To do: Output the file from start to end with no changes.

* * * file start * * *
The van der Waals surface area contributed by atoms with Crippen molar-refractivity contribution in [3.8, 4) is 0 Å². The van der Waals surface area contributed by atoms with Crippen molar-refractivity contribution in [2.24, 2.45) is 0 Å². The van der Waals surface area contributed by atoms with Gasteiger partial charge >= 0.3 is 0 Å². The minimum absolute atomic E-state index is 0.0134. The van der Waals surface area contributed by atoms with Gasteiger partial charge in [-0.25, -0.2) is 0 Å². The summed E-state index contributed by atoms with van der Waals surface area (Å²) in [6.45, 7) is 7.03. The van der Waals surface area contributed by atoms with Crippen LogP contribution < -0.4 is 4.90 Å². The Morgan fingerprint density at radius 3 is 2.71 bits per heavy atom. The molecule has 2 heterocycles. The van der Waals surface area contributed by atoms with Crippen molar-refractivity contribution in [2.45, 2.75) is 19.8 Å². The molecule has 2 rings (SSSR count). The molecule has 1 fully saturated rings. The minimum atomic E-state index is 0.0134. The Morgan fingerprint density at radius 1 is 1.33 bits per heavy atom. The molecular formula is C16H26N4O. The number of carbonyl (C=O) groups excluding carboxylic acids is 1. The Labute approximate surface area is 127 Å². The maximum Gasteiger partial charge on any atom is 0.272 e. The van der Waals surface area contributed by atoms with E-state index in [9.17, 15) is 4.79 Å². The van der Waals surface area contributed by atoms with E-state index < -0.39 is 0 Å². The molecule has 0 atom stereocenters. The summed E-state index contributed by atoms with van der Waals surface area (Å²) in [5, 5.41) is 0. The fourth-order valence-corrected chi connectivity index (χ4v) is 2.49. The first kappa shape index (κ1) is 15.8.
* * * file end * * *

The van der Waals surface area contributed by atoms with Crippen molar-refractivity contribution in [3.8, 4) is 0 Å². The van der Waals surface area contributed by atoms with Crippen molar-refractivity contribution in [2.24, 2.45) is 0 Å². The van der Waals surface area contributed by atoms with Gasteiger partial charge >= 0.3 is 0 Å². The minimum absolute atomic E-state index is 0.0134. The van der Waals surface area contributed by atoms with Gasteiger partial charge in [-0.25, -0.2) is 0 Å². The summed E-state index contributed by atoms with van der Waals surface area (Å²) in [6.45, 7) is 7.03. The van der Waals surface area contributed by atoms with Crippen LogP contribution < -0.4 is 4.90 Å². The Morgan fingerprint density at radius 3 is 2.71 bits per heavy atom. The molecule has 2 heterocycles. The van der Waals surface area contributed by atoms with Crippen molar-refractivity contribution in [2.45, 2.75) is 19.8 Å². The molecule has 2 rings (SSSR count). The molecule has 1 fully saturated rings. The minimum atomic E-state index is 0.0134. The Morgan fingerprint density at radius 1 is 1.33 bits per heavy atom. The molecular formula is C16H26N4O. The number of carbonyl (C=O) groups excluding carboxylic acids is 1. The Labute approximate surface area is 127 Å². The maximum Gasteiger partial charge on any atom is 0.272 e. The van der Waals surface area contributed by atoms with E-state index in [9.17, 15) is 4.79 Å². The van der Waals surface area contributed by atoms with E-state index < -0.39 is 0 Å². The molecule has 0 atom stereocenters. The summed E-state index contributed by atoms with van der Waals surface area (Å²) in [5, 5.41) is 0. The fourth-order valence-corrected chi connectivity index (χ4v) is 2.49. The first kappa shape index (κ1) is 15.8.